The counting of military personnel hasn’t been discussed very much on this blog or by the mainstream media — other than some cities with large military bases that wish the soldiers who reside on said bases were counted there, rather than their hometowns…
by Jordan Reimer
American Forces Press Service
3/22/2010 - WASHINGTON (AFNS) – Defense Department officials are working with the U.S. Census Bureau to ensure that all military personnel are accounted for in the 2010 Census, a defense official said March 19.
All servicemembers and their families, whether stationed domestically or overseas, must be counted and attributed to their proper place of residence, said Mary Dixon, director of the Defense Manpower Data Center.
“The important thing is making sure that the states and the federal government are allocating funds to those communities where our bases are located, so they can properly support our military members,” she said.
The constitution mandates that the government take a census of United States residents every 10 years. All residents, regardless of citizenship or legal status, are legally required to take part in the census.
Census information primarily is used to reapportion the number of seats allotted to each state in the House of Representatives. The government also draws on the data to distribute about $400 billion in aid for programs such as Medicaid. State officials use the records to determine how to allocate funds to cities and neighborhoods for critical projects such as infrastructure, hospitals and schools.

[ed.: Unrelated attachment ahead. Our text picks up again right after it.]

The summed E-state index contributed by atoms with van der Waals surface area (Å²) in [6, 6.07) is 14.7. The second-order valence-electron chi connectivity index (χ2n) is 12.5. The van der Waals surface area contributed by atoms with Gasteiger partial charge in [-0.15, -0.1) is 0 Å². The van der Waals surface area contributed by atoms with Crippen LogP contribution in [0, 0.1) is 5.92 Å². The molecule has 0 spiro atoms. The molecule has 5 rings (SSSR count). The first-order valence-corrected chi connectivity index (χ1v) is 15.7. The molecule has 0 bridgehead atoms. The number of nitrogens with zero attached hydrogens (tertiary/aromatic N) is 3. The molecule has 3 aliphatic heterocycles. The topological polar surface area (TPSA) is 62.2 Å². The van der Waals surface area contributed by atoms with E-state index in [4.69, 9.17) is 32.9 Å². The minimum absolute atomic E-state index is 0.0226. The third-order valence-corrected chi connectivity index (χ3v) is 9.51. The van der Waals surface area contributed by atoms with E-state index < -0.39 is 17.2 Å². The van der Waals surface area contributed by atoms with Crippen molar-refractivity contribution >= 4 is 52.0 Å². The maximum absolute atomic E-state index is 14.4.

Officials from DOD and the Census Bureau established a joint working group in 2004 to coordinate the process of counting military members and their families. All four military services and the Coast Guard are included. The Defense Manpower Data Center – whose staff collects, archives, and maintains manpower and personnel data — represents the Defense Department on the committee.
“This group works together to figure out what that process is going to be, making sure we have all the designated points of contact, so that the census will run smoothly during the course of the census process,” Ms. Dixon said.
Defense officials said the department is on track to submit the count forms to the bureau ahead of the July deadline.
All servicemembers who receive a census form are required to fill it out and mail it back to the Census Bureau. The data of military members stationed overseas — who will not receive any forms — will be processed administratively. Servicemembers who live in group quarters will be required to fill out a “military census report” that will be distributed and collected by their installation’s service representative and submitted on their behalf to the bureau.
Servicemembers who are not U.S. citizens will be counted in the census. Servicemembers stationed overseas still are considered U.S. residents because they normally reside in the United States but are assigned abroad, Ms. Dixon said.
Because some servicemembers maintain more than one place of residence, the concern exists that some people will be counted twice, or not at all, Ms. Dixon acknowledged. But she added that she’s is confident that Defense Department officials, who fine-tune the process after each census, will accomplish the mission accurately and efficiently.
“There haven’t been any substantial differences in what we’re doing,” she said. “(And) I think we’ve been pretty successful in the past.”